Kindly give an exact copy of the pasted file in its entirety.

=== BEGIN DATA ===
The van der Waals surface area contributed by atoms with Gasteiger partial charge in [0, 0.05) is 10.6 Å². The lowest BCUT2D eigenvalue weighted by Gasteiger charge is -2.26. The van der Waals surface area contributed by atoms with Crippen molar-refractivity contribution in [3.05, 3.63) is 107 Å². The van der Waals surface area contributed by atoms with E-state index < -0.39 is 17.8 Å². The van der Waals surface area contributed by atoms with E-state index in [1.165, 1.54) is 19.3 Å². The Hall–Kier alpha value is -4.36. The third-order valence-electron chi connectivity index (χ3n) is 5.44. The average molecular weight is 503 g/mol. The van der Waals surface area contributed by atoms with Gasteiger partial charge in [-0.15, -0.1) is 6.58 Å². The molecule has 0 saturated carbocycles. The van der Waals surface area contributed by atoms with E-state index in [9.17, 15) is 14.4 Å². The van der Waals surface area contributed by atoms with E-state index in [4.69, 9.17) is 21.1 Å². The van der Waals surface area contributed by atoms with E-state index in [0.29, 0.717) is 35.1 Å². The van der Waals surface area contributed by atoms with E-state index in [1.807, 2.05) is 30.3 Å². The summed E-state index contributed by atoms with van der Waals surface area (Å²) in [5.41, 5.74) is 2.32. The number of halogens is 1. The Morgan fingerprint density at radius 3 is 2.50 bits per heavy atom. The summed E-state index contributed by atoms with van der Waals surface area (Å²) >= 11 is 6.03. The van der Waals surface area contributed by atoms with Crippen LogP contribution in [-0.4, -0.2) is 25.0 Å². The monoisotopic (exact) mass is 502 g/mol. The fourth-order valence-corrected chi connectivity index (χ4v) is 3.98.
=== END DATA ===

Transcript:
The van der Waals surface area contributed by atoms with Gasteiger partial charge in [0, 0.05) is 10.6 Å². The lowest BCUT2D eigenvalue weighted by Gasteiger charge is -2.26. The van der Waals surface area contributed by atoms with Crippen molar-refractivity contribution in [3.05, 3.63) is 107 Å². The van der Waals surface area contributed by atoms with E-state index < -0.39 is 17.8 Å². The van der Waals surface area contributed by atoms with E-state index in [1.165, 1.54) is 19.3 Å². The Hall–Kier alpha value is -4.36. The third-order valence-electron chi connectivity index (χ3n) is 5.44. The average molecular weight is 503 g/mol. The van der Waals surface area contributed by atoms with Gasteiger partial charge in [-0.15, -0.1) is 6.58 Å². The molecule has 0 saturated carbocycles. The van der Waals surface area contributed by atoms with E-state index in [9.17, 15) is 14.4 Å². The van der Waals surface area contributed by atoms with E-state index in [4.69, 9.17) is 21.1 Å². The van der Waals surface area contributed by atoms with E-state index in [0.29, 0.717) is 35.1 Å². The van der Waals surface area contributed by atoms with E-state index in [1.807, 2.05) is 30.3 Å². The summed E-state index contributed by atoms with van der Waals surface area (Å²) in [5.41, 5.74) is 2.32. The number of halogens is 1. The Morgan fingerprint density at radius 3 is 2.50 bits per heavy atom. The summed E-state index contributed by atoms with van der Waals surface area (Å²) >= 11 is 6.03. The van der Waals surface area contributed by atoms with Crippen LogP contribution in [-0.4, -0.2) is 25.0 Å². The monoisotopic (exact) mass is 502 g/mol. The fourth-order valence-corrected chi connectivity index (χ4v) is 3.98.